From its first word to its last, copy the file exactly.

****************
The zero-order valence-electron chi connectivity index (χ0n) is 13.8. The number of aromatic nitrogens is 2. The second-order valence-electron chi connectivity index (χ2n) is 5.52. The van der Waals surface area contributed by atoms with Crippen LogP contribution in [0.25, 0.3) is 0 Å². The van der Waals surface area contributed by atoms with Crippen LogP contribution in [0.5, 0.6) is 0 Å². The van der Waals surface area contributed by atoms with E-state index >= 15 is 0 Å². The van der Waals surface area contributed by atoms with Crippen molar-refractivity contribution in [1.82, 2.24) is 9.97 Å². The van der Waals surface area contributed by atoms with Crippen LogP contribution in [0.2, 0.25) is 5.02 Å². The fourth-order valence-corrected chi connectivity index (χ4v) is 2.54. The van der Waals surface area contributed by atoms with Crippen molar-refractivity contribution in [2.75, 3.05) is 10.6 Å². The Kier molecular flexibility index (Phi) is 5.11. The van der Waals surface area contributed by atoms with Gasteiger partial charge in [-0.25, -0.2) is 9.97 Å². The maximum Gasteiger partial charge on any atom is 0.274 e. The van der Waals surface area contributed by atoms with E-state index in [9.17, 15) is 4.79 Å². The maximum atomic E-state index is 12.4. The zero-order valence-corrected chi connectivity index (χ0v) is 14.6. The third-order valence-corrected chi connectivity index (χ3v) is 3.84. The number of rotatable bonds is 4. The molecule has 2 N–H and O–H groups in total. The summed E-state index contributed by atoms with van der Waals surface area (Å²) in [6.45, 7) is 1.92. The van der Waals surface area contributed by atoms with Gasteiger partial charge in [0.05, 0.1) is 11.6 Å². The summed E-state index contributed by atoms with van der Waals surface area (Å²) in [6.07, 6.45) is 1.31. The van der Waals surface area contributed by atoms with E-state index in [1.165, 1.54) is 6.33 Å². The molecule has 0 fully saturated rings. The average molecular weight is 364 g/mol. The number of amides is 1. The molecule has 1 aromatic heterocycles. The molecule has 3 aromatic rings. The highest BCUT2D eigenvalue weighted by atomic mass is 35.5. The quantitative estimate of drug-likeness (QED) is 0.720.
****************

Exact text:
The zero-order valence-electron chi connectivity index (χ0n) is 13.8. The number of aromatic nitrogens is 2. The second-order valence-electron chi connectivity index (χ2n) is 5.52. The van der Waals surface area contributed by atoms with Crippen LogP contribution in [0.25, 0.3) is 0 Å². The van der Waals surface area contributed by atoms with Crippen LogP contribution in [0.5, 0.6) is 0 Å². The van der Waals surface area contributed by atoms with E-state index >= 15 is 0 Å². The van der Waals surface area contributed by atoms with Crippen molar-refractivity contribution in [1.82, 2.24) is 9.97 Å². The van der Waals surface area contributed by atoms with Crippen LogP contribution in [0.2, 0.25) is 5.02 Å². The fourth-order valence-corrected chi connectivity index (χ4v) is 2.54. The van der Waals surface area contributed by atoms with Crippen molar-refractivity contribution in [2.75, 3.05) is 10.6 Å². The Kier molecular flexibility index (Phi) is 5.11. The van der Waals surface area contributed by atoms with Gasteiger partial charge in [-0.25, -0.2) is 9.97 Å². The maximum Gasteiger partial charge on any atom is 0.274 e. The van der Waals surface area contributed by atoms with E-state index in [9.17, 15) is 4.79 Å². The maximum atomic E-state index is 12.4. The zero-order valence-corrected chi connectivity index (χ0v) is 14.6. The third-order valence-corrected chi connectivity index (χ3v) is 3.84. The number of rotatable bonds is 4. The molecule has 2 N–H and O–H groups in total. The summed E-state index contributed by atoms with van der Waals surface area (Å²) in [6.45, 7) is 1.92. The van der Waals surface area contributed by atoms with Gasteiger partial charge in [0.05, 0.1) is 11.6 Å². The summed E-state index contributed by atoms with van der Waals surface area (Å²) in [6.07, 6.45) is 1.31. The van der Waals surface area contributed by atoms with E-state index in [1.165, 1.54) is 6.33 Å². The molecule has 0 fully saturated rings. The average molecular weight is 364 g/mol. The number of amides is 1. The molecule has 1 aromatic heterocycles. The molecule has 3 aromatic rings. The highest BCUT2D eigenvalue weighted by atomic mass is 35.5. The quantitative estimate of drug-likeness (QED) is 0.720.